Marketing Atlanta as a Global Hub for Mobile Technology

Today Gregg and I were at the Twelve Hotel in Atlantic Station for AMA Atlanta‘s Signature Luncheon: Marketing Atlanta as a Global Hub for Mobile Technology. The topic dealt with Atlanta, and how our city has the potential to be a global leader in mobility and mobile technology. Atlanta is currently ranked one of the most mobile cities for small business, #2 Most Wired City in the USA, and also #2 Most Socially Networked City in America. Bari Love of the Metro Atlanta Chamber moderated the loaded panel which included:

AMA Mobile Panel

Only snagged this one picture – Michael Zeto speaking with Chris, Jen, and Tony in the chairs patiently waiting to drop some knowledge on us. The event description wasn’t messing around where it said, “In this session, you will hear from industry leaders,” because I quickly picked up on the expertise of each of them — impressively experienced thought leaders, making changes and developing campaigns to bring our city to the top.

Tony began by declaring 3 D’s of Atlanta as: Disruption, Diversity, and Dreamers. I imagine most ATLiens would agree that Atlanta certainly encompasses all three of these characteristics. Tony went on to discuss recruiting students to work and live in our city, stating that a sense of community > salary. Creating this sense of community is invaluable and can be seen through developments like David Cummings‘ Atlanta Tech Village. Their slogan is “Creating Engineered Serendipity” and they have a community lunch every Friday… I can say first hand that this community is thriving.

Michael Zeto of AT&T stated that AT&T chose Atlanta over areas like Boston and Austin for their new Foundry and Drive Studio. This decision from Michael’s team has worldwide implications and is already making waves for Atlanta. We need more investment in the city, where there are already TONS of companies on both the Fortune 500 and 5000, and the INC. 5000 lists.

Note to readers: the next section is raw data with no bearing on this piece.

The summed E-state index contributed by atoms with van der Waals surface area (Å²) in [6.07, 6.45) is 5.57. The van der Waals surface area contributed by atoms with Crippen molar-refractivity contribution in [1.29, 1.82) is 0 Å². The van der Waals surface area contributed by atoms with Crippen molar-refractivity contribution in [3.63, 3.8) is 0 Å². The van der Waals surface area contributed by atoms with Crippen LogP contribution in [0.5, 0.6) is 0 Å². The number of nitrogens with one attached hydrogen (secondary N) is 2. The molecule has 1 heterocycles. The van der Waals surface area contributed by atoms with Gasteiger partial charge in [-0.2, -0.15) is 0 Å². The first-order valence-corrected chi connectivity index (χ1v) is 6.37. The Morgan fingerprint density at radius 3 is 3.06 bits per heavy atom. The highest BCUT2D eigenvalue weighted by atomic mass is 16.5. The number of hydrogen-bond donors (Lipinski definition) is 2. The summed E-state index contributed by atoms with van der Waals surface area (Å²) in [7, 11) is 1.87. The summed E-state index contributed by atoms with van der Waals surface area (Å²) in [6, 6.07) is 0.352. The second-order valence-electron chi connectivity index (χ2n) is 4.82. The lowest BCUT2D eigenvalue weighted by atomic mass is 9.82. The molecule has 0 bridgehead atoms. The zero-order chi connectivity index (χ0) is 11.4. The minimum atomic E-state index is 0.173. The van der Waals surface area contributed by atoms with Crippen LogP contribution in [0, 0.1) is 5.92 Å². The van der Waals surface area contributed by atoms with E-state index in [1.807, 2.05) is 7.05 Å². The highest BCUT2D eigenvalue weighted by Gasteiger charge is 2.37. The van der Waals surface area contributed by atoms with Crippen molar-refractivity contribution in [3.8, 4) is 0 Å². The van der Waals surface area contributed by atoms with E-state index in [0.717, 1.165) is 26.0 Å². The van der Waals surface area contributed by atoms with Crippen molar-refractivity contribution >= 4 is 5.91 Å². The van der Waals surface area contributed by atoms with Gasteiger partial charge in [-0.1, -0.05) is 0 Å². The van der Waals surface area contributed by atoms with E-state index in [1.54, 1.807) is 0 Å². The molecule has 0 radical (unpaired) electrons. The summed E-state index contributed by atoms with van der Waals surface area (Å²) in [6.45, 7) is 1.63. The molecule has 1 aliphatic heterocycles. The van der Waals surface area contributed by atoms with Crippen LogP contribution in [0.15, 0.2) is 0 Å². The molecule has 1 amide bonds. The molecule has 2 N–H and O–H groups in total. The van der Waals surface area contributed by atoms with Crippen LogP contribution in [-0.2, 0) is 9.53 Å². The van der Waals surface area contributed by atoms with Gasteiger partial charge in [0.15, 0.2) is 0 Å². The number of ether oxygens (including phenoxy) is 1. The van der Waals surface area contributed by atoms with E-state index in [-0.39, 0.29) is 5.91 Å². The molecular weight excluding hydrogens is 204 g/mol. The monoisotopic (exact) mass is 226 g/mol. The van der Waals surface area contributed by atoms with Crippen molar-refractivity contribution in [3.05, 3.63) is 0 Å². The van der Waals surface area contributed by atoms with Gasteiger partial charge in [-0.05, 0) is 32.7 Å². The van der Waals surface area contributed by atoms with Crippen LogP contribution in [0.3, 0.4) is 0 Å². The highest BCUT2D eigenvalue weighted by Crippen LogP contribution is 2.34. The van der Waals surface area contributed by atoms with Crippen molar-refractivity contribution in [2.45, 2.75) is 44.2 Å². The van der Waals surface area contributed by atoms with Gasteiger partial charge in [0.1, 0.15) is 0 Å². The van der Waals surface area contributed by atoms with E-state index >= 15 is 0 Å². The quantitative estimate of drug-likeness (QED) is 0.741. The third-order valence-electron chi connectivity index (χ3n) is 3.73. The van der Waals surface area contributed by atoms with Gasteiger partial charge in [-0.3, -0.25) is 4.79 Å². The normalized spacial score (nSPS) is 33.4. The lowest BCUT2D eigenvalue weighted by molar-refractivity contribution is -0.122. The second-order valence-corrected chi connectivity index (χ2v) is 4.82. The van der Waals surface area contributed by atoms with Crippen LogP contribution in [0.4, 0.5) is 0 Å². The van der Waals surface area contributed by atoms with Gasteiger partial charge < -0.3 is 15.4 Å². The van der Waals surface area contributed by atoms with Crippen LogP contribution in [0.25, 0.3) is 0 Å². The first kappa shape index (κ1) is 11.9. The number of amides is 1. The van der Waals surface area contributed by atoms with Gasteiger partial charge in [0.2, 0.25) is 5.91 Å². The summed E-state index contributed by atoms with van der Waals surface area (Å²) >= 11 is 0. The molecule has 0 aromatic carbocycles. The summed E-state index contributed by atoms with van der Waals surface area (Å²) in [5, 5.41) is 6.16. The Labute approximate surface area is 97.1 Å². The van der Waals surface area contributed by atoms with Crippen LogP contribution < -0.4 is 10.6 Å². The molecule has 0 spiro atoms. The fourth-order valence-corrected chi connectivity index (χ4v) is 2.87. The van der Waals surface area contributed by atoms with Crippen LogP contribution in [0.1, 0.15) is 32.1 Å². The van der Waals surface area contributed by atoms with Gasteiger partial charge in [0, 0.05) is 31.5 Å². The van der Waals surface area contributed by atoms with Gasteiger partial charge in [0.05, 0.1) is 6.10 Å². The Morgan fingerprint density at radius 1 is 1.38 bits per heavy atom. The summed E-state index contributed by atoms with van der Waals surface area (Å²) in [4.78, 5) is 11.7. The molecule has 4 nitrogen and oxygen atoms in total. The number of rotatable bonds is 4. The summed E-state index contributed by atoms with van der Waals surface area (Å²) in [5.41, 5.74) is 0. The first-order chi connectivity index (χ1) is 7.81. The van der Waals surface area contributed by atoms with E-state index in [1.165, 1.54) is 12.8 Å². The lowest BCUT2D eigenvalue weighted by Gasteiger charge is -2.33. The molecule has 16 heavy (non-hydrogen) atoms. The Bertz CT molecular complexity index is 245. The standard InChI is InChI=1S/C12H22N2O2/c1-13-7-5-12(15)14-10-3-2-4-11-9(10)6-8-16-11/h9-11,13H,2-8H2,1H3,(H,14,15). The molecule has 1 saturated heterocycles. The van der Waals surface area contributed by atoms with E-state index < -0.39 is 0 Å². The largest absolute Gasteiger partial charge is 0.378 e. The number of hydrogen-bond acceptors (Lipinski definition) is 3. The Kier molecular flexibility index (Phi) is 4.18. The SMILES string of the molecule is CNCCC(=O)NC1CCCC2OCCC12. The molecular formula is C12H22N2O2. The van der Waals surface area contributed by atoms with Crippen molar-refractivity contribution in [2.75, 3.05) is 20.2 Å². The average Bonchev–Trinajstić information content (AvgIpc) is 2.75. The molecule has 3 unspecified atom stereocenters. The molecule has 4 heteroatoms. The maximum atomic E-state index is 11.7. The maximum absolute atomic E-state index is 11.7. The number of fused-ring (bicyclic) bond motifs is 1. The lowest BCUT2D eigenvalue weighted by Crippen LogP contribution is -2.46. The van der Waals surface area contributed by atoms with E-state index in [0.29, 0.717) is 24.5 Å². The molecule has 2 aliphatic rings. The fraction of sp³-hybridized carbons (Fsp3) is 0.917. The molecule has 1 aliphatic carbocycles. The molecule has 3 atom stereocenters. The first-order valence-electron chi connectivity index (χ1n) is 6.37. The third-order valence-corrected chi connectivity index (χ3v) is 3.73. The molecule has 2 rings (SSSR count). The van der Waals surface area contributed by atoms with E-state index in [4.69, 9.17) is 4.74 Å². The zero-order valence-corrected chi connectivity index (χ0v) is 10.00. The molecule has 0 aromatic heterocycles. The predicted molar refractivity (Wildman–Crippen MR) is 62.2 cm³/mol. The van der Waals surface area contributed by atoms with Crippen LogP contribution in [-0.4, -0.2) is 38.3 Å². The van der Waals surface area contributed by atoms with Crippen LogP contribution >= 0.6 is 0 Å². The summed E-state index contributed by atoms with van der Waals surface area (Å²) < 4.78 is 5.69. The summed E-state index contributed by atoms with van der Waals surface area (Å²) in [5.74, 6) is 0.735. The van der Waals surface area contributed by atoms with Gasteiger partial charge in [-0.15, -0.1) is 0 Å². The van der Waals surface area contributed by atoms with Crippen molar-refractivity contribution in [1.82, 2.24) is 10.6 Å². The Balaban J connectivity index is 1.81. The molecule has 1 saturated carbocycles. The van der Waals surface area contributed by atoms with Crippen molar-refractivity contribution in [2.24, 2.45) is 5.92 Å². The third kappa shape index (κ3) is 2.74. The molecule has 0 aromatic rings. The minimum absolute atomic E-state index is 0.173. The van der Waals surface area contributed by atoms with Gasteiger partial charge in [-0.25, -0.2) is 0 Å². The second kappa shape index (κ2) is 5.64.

Chris Huff from The Weather Channel already knows that mobile is here. TWC has long been on the trend, landing them the #2 most downloaded iPad app and #7 most downloaded iPhone app of all time. Very impressive. Chris spoke that they plan to maximize what they do with mobile, and innovate the entire way. “Weather Effects” is a program they’re working on to help marketers prepare their supply chain, depending on regional trends in weather. For example, when do people buy sunscreen in Georgia versus in New York? Also, they’ve developed a running app with Wahoo Fitness that will help you plan the best times weather-wise to go running that week. Pretty neat stuff.

Jen then spoke a little on her experience living in Atlanta versus in Silicon Valley. For some background, Jen helped develop the first CNN app during her time there, and worked on the iOS, iPad, and iCloud projects while she was at Apple. She stated that although people would be upset to hear it, the Atlanta media community doesn’t support the technological community at all. Every news station in Silicon Valley had a tech reporter, if even just to showoff the newest apps for California housewives. Tony jumped in and mentioned Atlanta Tech Edge and the Atlanta Business Chronicle as resources, however, they are often inclined to avoid stories dealing with tech/math/science simply because it’s intimidating. “If marketers are spending money for advertising, it had better be the right story.” Although all this may not be true, there is an overarching cultural phenomenon here in the South that can and will be shifted.

Tony went on to discuss Invest Georgia and the bill that was recently passed. The city simply needs more investment so companies don’t move out, and students are more inclined to work and live here. Another great initiative he’s working on is getting AP Coding courses in Georgia High Schools. I would so totally have taken that if it was offered at my High School! Tony then spoke on immigration reform, a topic I didn’t expect we would touch, but it immediately made sense when he explained. Students are coming to schools like Georgia Tech from out of the country, getting their degrees, and basically being told to “get out.” We’ve got to fix the organization of our immigration process so we can harness the intelligence and excitement we give these students when they attend our schools.

The panel ended and we went to audience questions. One interesting question prompted the panelists to speak on the unique/signature events held in Atlanta. Austin has their SXSW, but what’s going on in Atlanta that will put the spotlight on our city for a week? Michael discussed the AT&T Mobility Live event that is strategically held every year around the end of September. The ultimate goal is to hold global product launches at this type of event because, as Michael stated, “CES type shows are getting weaker and weaker.” This perfectly aligns to getting Atlanta on the map, as product launches are often in the September/October time period.

It’s an exciting time to be in Atlanta, and we look forward to what’s in store!

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